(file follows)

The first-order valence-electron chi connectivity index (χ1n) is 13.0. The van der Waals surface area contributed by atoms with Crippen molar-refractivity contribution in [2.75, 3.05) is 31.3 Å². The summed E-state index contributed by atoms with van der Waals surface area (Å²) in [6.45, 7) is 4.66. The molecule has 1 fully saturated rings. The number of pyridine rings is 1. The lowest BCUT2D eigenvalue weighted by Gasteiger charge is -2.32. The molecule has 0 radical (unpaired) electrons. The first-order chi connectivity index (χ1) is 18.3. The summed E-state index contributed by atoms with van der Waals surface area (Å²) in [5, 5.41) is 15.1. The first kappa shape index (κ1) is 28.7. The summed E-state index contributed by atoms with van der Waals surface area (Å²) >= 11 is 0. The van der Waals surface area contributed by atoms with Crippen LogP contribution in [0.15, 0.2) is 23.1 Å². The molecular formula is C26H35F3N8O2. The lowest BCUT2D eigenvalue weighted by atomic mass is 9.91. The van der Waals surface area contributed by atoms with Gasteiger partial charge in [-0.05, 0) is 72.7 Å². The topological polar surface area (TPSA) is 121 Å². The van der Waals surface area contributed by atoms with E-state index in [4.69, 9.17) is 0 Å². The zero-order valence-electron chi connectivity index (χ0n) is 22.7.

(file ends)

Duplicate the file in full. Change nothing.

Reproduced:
The first-order valence-electron chi connectivity index (χ1n) is 13.0. The van der Waals surface area contributed by atoms with Crippen molar-refractivity contribution in [2.75, 3.05) is 31.3 Å². The summed E-state index contributed by atoms with van der Waals surface area (Å²) in [6.45, 7) is 4.66. The molecule has 1 fully saturated rings. The number of pyridine rings is 1. The lowest BCUT2D eigenvalue weighted by Gasteiger charge is -2.32. The molecule has 0 radical (unpaired) electrons. The first-order chi connectivity index (χ1) is 18.3. The summed E-state index contributed by atoms with van der Waals surface area (Å²) in [5, 5.41) is 15.1. The first kappa shape index (κ1) is 28.7. The summed E-state index contributed by atoms with van der Waals surface area (Å²) >= 11 is 0. The van der Waals surface area contributed by atoms with Crippen LogP contribution in [0.15, 0.2) is 23.1 Å². The molecular formula is C26H35F3N8O2. The lowest BCUT2D eigenvalue weighted by atomic mass is 9.91. The van der Waals surface area contributed by atoms with Gasteiger partial charge in [-0.05, 0) is 72.7 Å². The topological polar surface area (TPSA) is 121 Å². The van der Waals surface area contributed by atoms with E-state index in [4.69, 9.17) is 0 Å². The zero-order valence-electron chi connectivity index (χ0n) is 22.7.